Banks could open offshoring floodgates after next election

If the government changes after the next general election, the part-nationalised banks could be more at ease offshoring IT jobs to meet their tough cost...

If the government changes after the next general election, the part-nationalised banks could be more at ease offshoring IT jobs to meet their tough cost saving targets.

Following the Labour government's taxpayer-funded bailout of several banks, offshoring IT jobs has taken on a political context.

The government has lent banks billions of pounds through buying shares and as a result has part or fully nationalised them. It all began in September 2007 when Northern Rock was nationalised after the government gave it an emergency loan. Since then the government has taken significant stakes in the likes of Royal Bank of Scotland (RBS) and Lloyds TSB.

The banks are all attempting to cut costs to help them save money and repay the government. RBS's dilemma epitomises this. The bank has set itself a target to reduce annual costs by £2.5bn within the next three years. Back-office offshoring is a proven way of cutting costs.

Public opinion is against moving UK jobs abroad and the Labour government's influence on bailed-out banks has ruled out significant new offshoring.

But if the Conservatives win the next election the silent compulsion for banks not to offshore will no longer exist and thousands of jobs could go overseas.

Labour support is lagging 19% behind the Conservatives according to an opinion poll from ComRes.

"The Labour government has nowhere else to go. It is fighting an election and cannot allow UK jobs to go offshore from entities it controls," says Mark Lewis, partner and head of outsourcing at law firm Berwin Leighton Paisner.

"The Conservatives may take a more liberal view of offshoring and will have more time after the election to create a more balanced approach to offshoring."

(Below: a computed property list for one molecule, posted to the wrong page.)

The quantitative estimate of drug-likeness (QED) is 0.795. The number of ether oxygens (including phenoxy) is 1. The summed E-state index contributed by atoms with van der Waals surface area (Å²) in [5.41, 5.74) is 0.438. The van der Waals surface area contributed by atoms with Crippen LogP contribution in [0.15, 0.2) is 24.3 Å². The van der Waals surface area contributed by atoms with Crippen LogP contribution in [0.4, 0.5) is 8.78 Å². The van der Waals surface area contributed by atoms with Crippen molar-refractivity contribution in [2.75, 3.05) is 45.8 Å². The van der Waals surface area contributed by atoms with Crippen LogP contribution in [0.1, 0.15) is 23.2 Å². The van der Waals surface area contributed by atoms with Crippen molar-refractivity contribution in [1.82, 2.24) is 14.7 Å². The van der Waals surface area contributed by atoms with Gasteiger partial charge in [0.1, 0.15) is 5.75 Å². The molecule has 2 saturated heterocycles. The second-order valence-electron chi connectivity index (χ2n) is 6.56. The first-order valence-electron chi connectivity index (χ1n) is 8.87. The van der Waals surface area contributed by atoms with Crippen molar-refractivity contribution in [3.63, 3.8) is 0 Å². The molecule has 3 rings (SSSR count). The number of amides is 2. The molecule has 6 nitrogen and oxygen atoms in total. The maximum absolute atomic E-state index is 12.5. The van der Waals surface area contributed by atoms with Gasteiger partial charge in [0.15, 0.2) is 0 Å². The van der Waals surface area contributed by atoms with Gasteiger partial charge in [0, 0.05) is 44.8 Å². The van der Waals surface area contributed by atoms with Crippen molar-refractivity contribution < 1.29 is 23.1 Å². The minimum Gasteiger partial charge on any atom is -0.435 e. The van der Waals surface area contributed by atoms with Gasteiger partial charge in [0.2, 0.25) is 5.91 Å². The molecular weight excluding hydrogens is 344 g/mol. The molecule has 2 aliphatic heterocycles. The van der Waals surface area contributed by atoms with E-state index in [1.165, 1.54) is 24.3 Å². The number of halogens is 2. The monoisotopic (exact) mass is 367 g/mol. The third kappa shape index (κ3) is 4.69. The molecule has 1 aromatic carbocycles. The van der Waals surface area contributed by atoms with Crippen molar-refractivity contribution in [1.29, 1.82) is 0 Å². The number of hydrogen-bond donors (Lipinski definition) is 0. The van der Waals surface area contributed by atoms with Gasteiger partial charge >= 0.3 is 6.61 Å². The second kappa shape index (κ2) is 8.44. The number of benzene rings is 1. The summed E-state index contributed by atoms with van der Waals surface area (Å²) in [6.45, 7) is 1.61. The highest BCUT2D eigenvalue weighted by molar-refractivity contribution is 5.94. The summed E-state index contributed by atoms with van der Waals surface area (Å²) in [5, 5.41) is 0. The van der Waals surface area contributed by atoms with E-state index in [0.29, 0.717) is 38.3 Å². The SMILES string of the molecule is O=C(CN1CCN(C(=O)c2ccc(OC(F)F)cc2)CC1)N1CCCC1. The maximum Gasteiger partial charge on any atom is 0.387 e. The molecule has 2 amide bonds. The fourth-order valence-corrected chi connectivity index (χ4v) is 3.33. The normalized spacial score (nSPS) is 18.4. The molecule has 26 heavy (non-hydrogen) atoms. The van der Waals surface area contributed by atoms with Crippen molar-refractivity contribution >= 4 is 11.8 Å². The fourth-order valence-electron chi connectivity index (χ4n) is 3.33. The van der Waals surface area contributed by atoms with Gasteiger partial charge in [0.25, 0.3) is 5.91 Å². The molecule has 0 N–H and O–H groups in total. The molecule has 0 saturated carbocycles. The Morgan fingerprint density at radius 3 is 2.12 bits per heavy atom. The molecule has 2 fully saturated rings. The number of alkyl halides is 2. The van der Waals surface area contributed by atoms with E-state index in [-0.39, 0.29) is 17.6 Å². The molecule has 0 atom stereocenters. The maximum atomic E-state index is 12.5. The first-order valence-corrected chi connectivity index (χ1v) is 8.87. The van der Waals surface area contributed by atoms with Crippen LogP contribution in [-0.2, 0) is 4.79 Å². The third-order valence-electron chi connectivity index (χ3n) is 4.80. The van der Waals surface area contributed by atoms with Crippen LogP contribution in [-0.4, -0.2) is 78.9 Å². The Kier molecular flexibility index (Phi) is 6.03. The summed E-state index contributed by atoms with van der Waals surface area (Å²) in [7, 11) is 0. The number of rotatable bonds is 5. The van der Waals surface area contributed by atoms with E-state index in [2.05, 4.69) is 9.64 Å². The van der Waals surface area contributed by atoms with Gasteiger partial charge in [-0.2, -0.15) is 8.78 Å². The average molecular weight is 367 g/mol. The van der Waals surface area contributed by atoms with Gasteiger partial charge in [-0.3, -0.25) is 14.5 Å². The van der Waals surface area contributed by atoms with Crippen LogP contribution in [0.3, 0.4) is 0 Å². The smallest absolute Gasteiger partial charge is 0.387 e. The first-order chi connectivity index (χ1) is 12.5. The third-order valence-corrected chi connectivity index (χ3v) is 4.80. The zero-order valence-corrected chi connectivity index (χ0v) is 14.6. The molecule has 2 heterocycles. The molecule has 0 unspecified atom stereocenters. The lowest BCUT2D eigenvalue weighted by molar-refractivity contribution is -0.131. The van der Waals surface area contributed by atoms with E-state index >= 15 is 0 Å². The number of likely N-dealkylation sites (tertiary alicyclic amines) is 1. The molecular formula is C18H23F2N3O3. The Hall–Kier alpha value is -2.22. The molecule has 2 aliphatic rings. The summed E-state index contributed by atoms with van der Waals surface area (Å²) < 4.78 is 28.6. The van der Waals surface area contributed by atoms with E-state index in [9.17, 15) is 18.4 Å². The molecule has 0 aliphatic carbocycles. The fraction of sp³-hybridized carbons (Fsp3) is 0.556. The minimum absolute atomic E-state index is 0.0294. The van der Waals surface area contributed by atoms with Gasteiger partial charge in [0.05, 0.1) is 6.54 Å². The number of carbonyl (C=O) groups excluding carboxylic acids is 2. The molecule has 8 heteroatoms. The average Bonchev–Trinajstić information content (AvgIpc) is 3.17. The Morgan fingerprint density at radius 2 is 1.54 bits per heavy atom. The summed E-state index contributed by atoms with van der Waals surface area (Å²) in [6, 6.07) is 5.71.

The Conservative Party says it will not put pressure on the banks. "Our position is that banks need to be allowed to manage their business at arm's length. These decisions are a matter for management not ministers," it says.

Robert Morgan, director at outsourcing consultancy Hamilton Bailey, says if the Conservatives come into power there will be increased outsourcing. "They will want the banks to buy back the shares as soon as possible."

"As a result there will be a greater focus on cutting costs and that will include outsourcing which will include offshoring."

But Bob McDowall, research director at TowerGroup, says whichever party comes into power at the next election will be determined to keep jobs in the UK. "It is political suicide to allow unemployment to rise, and if the Tories allow jobs to go overseas they will probably only win one term in office."

McDowall adds that the next government should hold onto its shares in the banks, rather than sell them back, because their value will increase. "It will then be able to make money from them and lower taxes as a result."

According to research by Roland Berger Strategy Consultants, UK multinationals could offshore up to a third of their jobs as they re-examine the UK as a location amid recession.

"There may be some short-term strategies to look within the UK, but offshoring will accelerate if anything," says partner Tim Mannasseh.

If the Tories do win the election next election, David Cameron's government will have both the mandate and the time to withstand short-term unpopularity. The banks will have to find money somewhere, and offshoring will be an easier decision for them when the government changes. Bailing out the banks was not the Conservatives' decision and the public may be less likely to blame them if part state-owned banks send UK jobs overseas.

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